Kahurangi Circuit

6-10 February 2020

As I was the only taker for Diane’s Three Tarn Pass trip, we were invited to join Chris, Graham, and Vesna for a circuit in the Kahurangi National Park. We left Christchurch Thursday morning and drove up to Tapawera Settlers Motel and Campground where we had two comfortable units for the night. There was time to explore the town and go for a walk before going to the Tapawera Hotel for a drink and a meal.

Day 1. The drive from Tapawera to the Rolling River car park the next morning took about an hour and although there was water flowing across the Dart River ford we had no trouble driving across. It is 11.4 km to King’s Creek hut where we planned to stay that night so there was no hurry and it was very pleasant walking along beside the Wangapeka River. In places we saw quite large fish swimming. There are trap lines beside the river and whio are now frequently seen on the Wangapeka, as we later read in a hut book, but we didn’t see any. We had morning tea sitting on logs by a “lake” which was formed when debris from a landslip created a dam across the river in October 2012. There were many dead drowned trees. There were also lots of wasps in the bush throughout the trip, and it is surprising that Chris was the only one of us to get stung. We had lunch near the swingbridge that crosses the Wangapeka River. From there it was a further 30 minutes on the true left of the river to the 20 bed hut. Here we had our first encounter with very audacious weka trying to steal food and anything else that looked appealing to them. We quickly made it a rule to keep the hut door closed after one entered the hut and had to be chased out. The afternoon was spent dipping in the river, visiting the nearby Cecil King historic hut, or just lazing about.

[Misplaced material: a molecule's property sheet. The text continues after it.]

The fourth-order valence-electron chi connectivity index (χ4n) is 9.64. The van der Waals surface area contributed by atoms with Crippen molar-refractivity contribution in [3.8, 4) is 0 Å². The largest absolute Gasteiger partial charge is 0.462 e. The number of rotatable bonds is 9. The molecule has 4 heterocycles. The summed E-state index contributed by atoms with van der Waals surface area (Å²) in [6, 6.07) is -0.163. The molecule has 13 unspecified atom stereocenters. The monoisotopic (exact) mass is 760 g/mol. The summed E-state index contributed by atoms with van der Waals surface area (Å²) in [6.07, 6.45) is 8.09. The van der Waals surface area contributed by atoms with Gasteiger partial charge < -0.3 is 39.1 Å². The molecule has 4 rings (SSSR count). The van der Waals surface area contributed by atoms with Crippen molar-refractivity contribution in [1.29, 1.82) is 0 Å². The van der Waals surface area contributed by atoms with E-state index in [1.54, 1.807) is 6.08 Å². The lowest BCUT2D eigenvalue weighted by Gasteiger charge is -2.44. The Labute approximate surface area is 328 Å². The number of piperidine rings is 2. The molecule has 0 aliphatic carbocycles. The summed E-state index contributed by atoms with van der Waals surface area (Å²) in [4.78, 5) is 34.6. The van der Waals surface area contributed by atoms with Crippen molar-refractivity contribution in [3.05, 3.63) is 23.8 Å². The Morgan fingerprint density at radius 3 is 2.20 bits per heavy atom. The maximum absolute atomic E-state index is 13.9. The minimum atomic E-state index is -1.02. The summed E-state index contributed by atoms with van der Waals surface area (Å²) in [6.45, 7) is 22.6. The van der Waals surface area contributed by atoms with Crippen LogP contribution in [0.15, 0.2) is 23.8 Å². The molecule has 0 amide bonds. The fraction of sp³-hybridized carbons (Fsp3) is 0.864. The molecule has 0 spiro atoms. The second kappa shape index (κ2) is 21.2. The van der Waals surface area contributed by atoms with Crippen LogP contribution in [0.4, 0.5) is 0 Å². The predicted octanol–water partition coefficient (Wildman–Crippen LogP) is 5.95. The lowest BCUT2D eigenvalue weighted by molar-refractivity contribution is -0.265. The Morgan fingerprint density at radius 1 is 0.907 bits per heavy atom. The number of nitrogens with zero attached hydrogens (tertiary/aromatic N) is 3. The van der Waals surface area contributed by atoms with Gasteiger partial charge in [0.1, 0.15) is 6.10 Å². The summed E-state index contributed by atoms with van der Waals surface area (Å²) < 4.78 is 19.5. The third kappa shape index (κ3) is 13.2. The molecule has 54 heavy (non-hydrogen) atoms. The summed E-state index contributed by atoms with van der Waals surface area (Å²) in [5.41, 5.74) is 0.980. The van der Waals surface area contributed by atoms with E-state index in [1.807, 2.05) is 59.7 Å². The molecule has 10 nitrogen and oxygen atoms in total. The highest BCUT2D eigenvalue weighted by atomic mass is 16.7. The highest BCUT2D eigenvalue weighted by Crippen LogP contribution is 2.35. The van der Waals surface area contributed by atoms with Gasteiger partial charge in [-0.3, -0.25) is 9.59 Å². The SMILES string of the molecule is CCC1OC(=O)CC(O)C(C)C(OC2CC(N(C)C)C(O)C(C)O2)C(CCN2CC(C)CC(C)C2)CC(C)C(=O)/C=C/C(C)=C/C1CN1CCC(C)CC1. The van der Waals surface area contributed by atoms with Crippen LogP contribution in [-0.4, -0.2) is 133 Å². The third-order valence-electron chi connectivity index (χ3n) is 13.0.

Chris, Graham on enroute to Kiwi Sadle Hut. Photo courtesy of Vesna Mojsilovic.

Day 2. We back tracked to where the swing bridge crosses the Wangapeka, and a little further on crossed Kiwi Stream on another swingbridge. We then followed the very gently graduated track on the true left of the Kiwi stream and climbed 700m to Kiwi Saddle Hut (1170m). We stopped for a leisurely lunch at a rocky stream about three quarters of the way up. Not far on from the stream Vesna and I heard some strange sounds and later on in the trip realized it must have been goats calling to each other as we saw several in the following days. Vesna was fortunate to see some kaka high up in the trees near the hut. We had the hut to ourselves as a couple who arrived later in the day chose to camp in the bush.

Day 3. A day trip to the Luna tops. From Kiwi Saddle hut the climb up to the Luna tops is mostly on the ridgeline. Once above the bushline we chose to stay on or near the ridge to a point where we lunched enjoying fabulous views in all directions including Luna Lake, Mt Patriarch, Mt Owen, Nuggety range and numerous other ranges.

Vesna and Graham decided to head back to the hut after lunch. Chris, Diane and I continued on along a razorback ridge for about 500m to point 1578m. We debated continuing on down to a saddle and then up Mt Luna (only 52m higher than the point we were on) but decided it may take longer than we imagined. Diane and Chris got out the map and proceeded to identify as many of the mountains and ridges as they could in all directions, including where the track went down to Stone Creek hut.

Back at our lunch spot we chose a different route down to the bushline via a very small tarn. This route was well used as the track was quite well formed back towards where we joined the ridgeline. The Kiwi saddle hut weka managed to steal Diane’s plastic bag containing her toilet paper in the evening while she was doing her teeth and despite extensive searching in the bushes near the hut we were unable to find it.